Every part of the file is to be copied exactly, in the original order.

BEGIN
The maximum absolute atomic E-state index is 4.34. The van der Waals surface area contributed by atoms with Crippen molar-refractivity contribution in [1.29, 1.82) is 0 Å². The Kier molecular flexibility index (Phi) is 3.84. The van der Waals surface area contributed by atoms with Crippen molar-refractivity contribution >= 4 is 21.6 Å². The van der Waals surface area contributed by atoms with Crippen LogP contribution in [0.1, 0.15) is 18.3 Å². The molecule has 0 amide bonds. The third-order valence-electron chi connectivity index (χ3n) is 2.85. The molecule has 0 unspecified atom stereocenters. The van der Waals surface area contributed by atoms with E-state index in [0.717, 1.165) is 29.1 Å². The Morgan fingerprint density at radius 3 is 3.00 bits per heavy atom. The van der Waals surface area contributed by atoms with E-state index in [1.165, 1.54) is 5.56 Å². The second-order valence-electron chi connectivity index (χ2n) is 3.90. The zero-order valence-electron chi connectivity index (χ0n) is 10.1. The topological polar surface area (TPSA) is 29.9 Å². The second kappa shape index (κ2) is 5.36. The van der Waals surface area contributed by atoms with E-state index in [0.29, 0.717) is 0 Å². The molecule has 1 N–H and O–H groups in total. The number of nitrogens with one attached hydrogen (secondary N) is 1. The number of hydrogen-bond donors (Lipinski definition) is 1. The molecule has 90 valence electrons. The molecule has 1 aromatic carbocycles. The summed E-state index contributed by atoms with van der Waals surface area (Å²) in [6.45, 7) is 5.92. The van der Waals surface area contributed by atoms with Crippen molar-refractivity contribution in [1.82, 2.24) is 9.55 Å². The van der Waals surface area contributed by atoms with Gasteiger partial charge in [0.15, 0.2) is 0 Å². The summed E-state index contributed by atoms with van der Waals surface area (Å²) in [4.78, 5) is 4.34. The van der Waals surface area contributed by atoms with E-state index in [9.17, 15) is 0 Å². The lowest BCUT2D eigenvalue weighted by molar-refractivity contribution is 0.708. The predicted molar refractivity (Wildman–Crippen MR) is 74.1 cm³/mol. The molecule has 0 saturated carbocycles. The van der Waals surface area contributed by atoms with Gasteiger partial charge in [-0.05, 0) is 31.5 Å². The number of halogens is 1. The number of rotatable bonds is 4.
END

The maximum absolute atomic E-state index is 4.34. The van der Waals surface area contributed by atoms with Crippen molar-refractivity contribution in [1.29, 1.82) is 0 Å². The Kier molecular flexibility index (Phi) is 3.84. The van der Waals surface area contributed by atoms with Crippen molar-refractivity contribution >= 4 is 21.6 Å². The van der Waals surface area contributed by atoms with Crippen LogP contribution in [0.1, 0.15) is 18.3 Å². The molecule has 0 amide bonds. The third-order valence-electron chi connectivity index (χ3n) is 2.85. The molecule has 0 unspecified atom stereocenters. The van der Waals surface area contributed by atoms with E-state index in [0.717, 1.165) is 29.1 Å². The Morgan fingerprint density at radius 3 is 3.00 bits per heavy atom. The van der Waals surface area contributed by atoms with E-state index in [1.165, 1.54) is 5.56 Å². The second-order valence-electron chi connectivity index (χ2n) is 3.90. The zero-order valence-electron chi connectivity index (χ0n) is 10.1. The topological polar surface area (TPSA) is 29.9 Å². The second kappa shape index (κ2) is 5.36. The van der Waals surface area contributed by atoms with E-state index in [0.29, 0.717) is 0 Å². The molecule has 1 N–H and O–H groups in total. The number of nitrogens with one attached hydrogen (secondary N) is 1. The number of hydrogen-bond donors (Lipinski definition) is 1. The molecule has 90 valence electrons. The molecule has 1 aromatic carbocycles. The summed E-state index contributed by atoms with van der Waals surface area (Å²) in [6.45, 7) is 5.92. The van der Waals surface area contributed by atoms with Crippen molar-refractivity contribution in [1.82, 2.24) is 9.55 Å². The van der Waals surface area contributed by atoms with Gasteiger partial charge in [0.15, 0.2) is 0 Å². The summed E-state index contributed by atoms with van der Waals surface area (Å²) in [4.78, 5) is 4.34. The van der Waals surface area contributed by atoms with E-state index in [9.17, 15) is 0 Å². The lowest BCUT2D eigenvalue weighted by molar-refractivity contribution is 0.708. The predicted molar refractivity (Wildman–Crippen MR) is 74.1 cm³/mol. The molecule has 0 saturated carbocycles. The van der Waals surface area contributed by atoms with Gasteiger partial charge in [-0.05, 0) is 31.5 Å². The number of halogens is 1. The number of rotatable bonds is 4.